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It is well-known that the separation of variables method is useful for boundary value PDE problems. For example, it is usual to use separation of method for this problem $$V:\mathbb{R}^2\to \mathbb{R}$$ $$\nabla^2V=0$$ $$V(0,y)=V_0(y),V(x,0)=V(x,a)=0,\lim_{x\to\infty}V(x,y)=0 $$ by letting $$V(x,y)=X(x)Y(y)$$ to get $${1\over X}{\partial^2X\over \partial x^2}=-{1\over Y}{\partial^2Y\over \partial y^2}=k^2$$ and so on.

Although this method is very useful and is general approach to various kind of PDE problems, I feel somewhat awkward with it because it feels like the solution comes out of the blue, just as if the solver already knows that this separation will turn out to be valid.

Or from the other view, as I'm a physics student, I think that if the problem is not that mathematically complicated, then there must be a corresponding physics problem for each PDE problem (like the one I suggested), then the solution of the problem must have its physical meaning. So if one can get the solution with one mathematical method, then I think there must be some other way of deduction to get the answer. (As you can interpret one phenomenon in various ways)

So, my question is, is there any method that can substitute the separation of variables method for simple PDE problems (with adequate generality)?

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Separation of variables does not always work, it does for homogenous PDEs with these boundary conditions (linear PDEs only, thank you Dmoreno). In general there needs to be a symmetry between the variables in order for the equation to be separable.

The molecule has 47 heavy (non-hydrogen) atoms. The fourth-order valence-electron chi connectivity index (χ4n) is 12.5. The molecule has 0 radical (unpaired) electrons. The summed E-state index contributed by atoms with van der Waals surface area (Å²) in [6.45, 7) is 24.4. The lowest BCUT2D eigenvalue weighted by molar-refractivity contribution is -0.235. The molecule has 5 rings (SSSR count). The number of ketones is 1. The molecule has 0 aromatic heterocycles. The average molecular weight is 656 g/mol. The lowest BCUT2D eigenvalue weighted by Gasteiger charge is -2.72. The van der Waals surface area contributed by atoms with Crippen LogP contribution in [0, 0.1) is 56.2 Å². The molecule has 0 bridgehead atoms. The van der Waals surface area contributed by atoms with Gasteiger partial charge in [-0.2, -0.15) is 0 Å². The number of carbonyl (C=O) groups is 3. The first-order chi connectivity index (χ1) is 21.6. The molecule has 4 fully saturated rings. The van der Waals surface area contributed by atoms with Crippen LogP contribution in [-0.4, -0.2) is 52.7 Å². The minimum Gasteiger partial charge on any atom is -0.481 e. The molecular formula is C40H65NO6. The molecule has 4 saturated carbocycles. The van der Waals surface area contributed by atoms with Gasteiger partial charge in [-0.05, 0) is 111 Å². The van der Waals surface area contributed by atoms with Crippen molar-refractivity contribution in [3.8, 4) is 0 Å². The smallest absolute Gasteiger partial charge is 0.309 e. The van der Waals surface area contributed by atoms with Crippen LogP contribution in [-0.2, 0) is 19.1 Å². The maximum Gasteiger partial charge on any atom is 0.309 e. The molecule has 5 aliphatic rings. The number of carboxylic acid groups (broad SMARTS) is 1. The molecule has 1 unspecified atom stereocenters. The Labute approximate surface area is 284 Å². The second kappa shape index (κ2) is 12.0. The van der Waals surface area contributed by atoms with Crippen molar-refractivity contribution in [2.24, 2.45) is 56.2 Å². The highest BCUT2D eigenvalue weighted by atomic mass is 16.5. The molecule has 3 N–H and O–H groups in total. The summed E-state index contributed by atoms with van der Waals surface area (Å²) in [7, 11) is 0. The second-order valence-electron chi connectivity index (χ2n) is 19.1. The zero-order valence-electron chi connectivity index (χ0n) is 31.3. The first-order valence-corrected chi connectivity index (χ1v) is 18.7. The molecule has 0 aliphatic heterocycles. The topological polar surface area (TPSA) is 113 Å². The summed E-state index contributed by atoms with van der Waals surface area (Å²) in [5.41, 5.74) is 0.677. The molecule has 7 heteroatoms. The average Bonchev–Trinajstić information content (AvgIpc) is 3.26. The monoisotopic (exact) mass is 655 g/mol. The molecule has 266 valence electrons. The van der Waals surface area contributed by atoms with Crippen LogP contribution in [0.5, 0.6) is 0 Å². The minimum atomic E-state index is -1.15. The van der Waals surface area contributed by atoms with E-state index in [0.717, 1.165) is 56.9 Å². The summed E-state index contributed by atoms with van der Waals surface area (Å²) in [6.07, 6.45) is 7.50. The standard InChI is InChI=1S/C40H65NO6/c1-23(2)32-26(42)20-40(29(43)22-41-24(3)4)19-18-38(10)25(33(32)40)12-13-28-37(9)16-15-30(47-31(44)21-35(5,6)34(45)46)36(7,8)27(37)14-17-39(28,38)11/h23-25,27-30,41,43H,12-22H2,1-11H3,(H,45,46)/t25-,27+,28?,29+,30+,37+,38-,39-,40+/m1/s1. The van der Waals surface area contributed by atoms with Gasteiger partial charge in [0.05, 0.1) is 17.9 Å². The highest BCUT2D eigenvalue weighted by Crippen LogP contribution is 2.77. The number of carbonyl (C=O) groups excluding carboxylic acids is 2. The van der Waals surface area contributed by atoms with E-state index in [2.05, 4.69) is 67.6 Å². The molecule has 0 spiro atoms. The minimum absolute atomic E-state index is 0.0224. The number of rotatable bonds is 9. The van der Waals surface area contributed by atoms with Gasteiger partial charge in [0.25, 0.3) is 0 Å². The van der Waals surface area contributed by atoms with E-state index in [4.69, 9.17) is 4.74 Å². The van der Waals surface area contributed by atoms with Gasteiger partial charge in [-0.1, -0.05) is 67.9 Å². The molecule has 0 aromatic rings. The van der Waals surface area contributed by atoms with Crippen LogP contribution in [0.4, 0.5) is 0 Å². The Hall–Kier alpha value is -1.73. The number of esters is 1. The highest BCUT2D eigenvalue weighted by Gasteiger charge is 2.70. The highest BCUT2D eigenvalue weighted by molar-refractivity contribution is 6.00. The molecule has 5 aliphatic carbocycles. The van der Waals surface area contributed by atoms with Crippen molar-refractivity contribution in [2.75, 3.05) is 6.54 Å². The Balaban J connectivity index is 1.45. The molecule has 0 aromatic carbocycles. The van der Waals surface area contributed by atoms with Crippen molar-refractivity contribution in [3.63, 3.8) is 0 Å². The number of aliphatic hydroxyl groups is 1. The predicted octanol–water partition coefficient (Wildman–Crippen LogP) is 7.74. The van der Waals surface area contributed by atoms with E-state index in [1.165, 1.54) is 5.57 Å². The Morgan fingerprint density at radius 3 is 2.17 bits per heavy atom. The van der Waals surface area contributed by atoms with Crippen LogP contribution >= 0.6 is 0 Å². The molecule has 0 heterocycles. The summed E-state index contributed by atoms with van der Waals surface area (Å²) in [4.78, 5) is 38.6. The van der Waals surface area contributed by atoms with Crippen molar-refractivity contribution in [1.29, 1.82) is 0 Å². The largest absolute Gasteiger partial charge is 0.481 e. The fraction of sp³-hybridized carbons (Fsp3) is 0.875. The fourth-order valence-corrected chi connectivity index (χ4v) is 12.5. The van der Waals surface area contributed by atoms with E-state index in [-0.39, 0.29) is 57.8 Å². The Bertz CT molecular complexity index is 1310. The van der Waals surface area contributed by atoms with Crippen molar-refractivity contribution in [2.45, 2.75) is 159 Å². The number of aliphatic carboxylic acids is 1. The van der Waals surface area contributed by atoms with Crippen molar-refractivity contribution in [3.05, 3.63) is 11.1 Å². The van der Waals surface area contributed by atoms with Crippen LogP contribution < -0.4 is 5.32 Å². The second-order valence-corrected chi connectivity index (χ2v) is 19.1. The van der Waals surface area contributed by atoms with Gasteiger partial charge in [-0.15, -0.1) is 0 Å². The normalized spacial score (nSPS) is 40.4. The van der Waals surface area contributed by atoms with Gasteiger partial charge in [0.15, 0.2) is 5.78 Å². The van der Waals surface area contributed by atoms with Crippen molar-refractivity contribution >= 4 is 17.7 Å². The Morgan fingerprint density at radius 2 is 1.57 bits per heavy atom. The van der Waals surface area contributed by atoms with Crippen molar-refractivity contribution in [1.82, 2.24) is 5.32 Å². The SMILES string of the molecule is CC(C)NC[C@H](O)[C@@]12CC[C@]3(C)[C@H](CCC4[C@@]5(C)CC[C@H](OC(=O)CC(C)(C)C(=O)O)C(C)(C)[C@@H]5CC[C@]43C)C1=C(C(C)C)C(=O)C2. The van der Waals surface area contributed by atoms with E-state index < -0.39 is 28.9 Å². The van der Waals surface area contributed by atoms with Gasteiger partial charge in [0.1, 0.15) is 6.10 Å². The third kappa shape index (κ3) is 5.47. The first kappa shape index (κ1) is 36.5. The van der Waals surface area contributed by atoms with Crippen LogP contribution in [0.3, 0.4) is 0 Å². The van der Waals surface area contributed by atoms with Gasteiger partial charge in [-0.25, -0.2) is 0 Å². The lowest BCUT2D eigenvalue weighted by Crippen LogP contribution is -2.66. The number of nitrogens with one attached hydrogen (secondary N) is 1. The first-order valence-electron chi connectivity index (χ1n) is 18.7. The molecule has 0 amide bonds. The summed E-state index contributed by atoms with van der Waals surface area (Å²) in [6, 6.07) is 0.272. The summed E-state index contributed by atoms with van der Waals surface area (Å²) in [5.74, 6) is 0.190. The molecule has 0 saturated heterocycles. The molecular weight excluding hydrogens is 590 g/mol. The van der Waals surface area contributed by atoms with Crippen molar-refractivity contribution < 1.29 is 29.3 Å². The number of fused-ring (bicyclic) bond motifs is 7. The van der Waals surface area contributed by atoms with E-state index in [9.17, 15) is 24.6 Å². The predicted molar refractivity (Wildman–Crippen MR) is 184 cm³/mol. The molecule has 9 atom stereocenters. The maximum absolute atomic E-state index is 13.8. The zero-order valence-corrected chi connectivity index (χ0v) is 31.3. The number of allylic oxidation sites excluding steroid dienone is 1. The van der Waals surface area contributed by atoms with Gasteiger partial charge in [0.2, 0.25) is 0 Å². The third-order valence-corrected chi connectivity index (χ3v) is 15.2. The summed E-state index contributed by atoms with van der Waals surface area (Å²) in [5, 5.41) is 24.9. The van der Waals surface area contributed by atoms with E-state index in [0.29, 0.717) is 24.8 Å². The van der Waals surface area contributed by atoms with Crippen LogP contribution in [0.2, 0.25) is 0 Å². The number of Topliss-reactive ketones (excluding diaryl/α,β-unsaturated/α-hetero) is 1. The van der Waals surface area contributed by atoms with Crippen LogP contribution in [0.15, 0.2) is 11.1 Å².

Without knowing initial conditions such as $\frac{\partial V}{\partial x}(0, y)$ or $\frac{\partial V}{\partial y}(x, 0)$ we can't use a Laplace Transform in one variable, or a Fourier Transform. As a note, I notice you are using $x$ and $y$ for your variables, which from a physics perspective imply spatial coordinates. Laplace and Fourier transforms are generally used on coordinates in the time domain, if only because these usually have initial conditions.

The Method of Characteristics is usually better suited for first order equations.

You can look for a change of variables for any PDE, the accepted change of variables in this case is to separate the variables.

I agree that there is a (sometimes false!) assumption that separation of variables will/should work. I would recommend taking a good course in PDEs through the math department, you will get a very strong background in the theory of why certain techniques work in some cases and fail in others, I found this very helpful for upper level courses in physics.

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The method of SV is almost always useful and suitable for solving such PDEs when they are linear and homogeneous with, in general, homogeneous boundary conditions.

In case the boundary conditions are not homogeneous, you may use the superposition principle, that is $V = u+w$ (where $u$ satisfies homogeneous boundary conditions and $w$ absorbs the non-homogeneous ones) and solve for $u$. In case the PDE for $u$ results non homogeneous you may use Fredholm's alternative and Sturm-Liouville theory to achieve the solution $u$ by considering the problem:

$$\nabla^2 \theta = 0,$$

with homogeneous boundary conditions. This problem is linear and homogeneous and suitable for separation of variables. Then you expand $u$ as a Fourier expansion of the eigenfunctions (which depend on every problem).

I hope this is useful to you.

Cheers!

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